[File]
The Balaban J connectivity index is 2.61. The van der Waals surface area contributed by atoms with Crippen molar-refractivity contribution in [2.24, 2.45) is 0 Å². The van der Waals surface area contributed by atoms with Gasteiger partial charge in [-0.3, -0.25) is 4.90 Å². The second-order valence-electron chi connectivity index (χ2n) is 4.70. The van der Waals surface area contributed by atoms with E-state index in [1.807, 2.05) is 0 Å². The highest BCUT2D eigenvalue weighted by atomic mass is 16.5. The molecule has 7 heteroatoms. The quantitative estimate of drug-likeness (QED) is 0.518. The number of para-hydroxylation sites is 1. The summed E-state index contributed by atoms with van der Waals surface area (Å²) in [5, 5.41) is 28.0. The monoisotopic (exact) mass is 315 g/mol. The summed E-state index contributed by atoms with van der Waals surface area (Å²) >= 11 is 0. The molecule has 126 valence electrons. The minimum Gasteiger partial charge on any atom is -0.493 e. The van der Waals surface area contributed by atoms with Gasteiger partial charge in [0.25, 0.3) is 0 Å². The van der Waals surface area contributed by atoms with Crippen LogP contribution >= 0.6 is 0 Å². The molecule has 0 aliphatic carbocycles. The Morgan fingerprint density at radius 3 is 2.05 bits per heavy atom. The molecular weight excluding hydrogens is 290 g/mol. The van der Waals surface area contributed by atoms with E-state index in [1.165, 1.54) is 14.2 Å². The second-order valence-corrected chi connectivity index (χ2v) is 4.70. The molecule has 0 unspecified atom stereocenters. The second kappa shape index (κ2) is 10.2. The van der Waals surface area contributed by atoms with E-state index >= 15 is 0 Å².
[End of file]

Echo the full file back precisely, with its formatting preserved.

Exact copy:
The Balaban J connectivity index is 2.61. The van der Waals surface area contributed by atoms with Crippen molar-refractivity contribution in [2.24, 2.45) is 0 Å². The van der Waals surface area contributed by atoms with Gasteiger partial charge in [-0.3, -0.25) is 4.90 Å². The second-order valence-electron chi connectivity index (χ2n) is 4.70. The van der Waals surface area contributed by atoms with E-state index in [1.807, 2.05) is 0 Å². The highest BCUT2D eigenvalue weighted by atomic mass is 16.5. The molecule has 7 heteroatoms. The quantitative estimate of drug-likeness (QED) is 0.518. The number of para-hydroxylation sites is 1. The summed E-state index contributed by atoms with van der Waals surface area (Å²) in [5, 5.41) is 28.0. The monoisotopic (exact) mass is 315 g/mol. The summed E-state index contributed by atoms with van der Waals surface area (Å²) >= 11 is 0. The molecule has 126 valence electrons. The minimum Gasteiger partial charge on any atom is -0.493 e. The van der Waals surface area contributed by atoms with Gasteiger partial charge in [0.25, 0.3) is 0 Å². The van der Waals surface area contributed by atoms with Crippen LogP contribution >= 0.6 is 0 Å². The molecule has 0 aliphatic carbocycles. The Morgan fingerprint density at radius 3 is 2.05 bits per heavy atom. The molecular weight excluding hydrogens is 290 g/mol. The van der Waals surface area contributed by atoms with E-state index in [1.165, 1.54) is 14.2 Å². The second-order valence-corrected chi connectivity index (χ2v) is 4.70. The molecule has 0 unspecified atom stereocenters. The second kappa shape index (κ2) is 10.2. The van der Waals surface area contributed by atoms with E-state index >= 15 is 0 Å².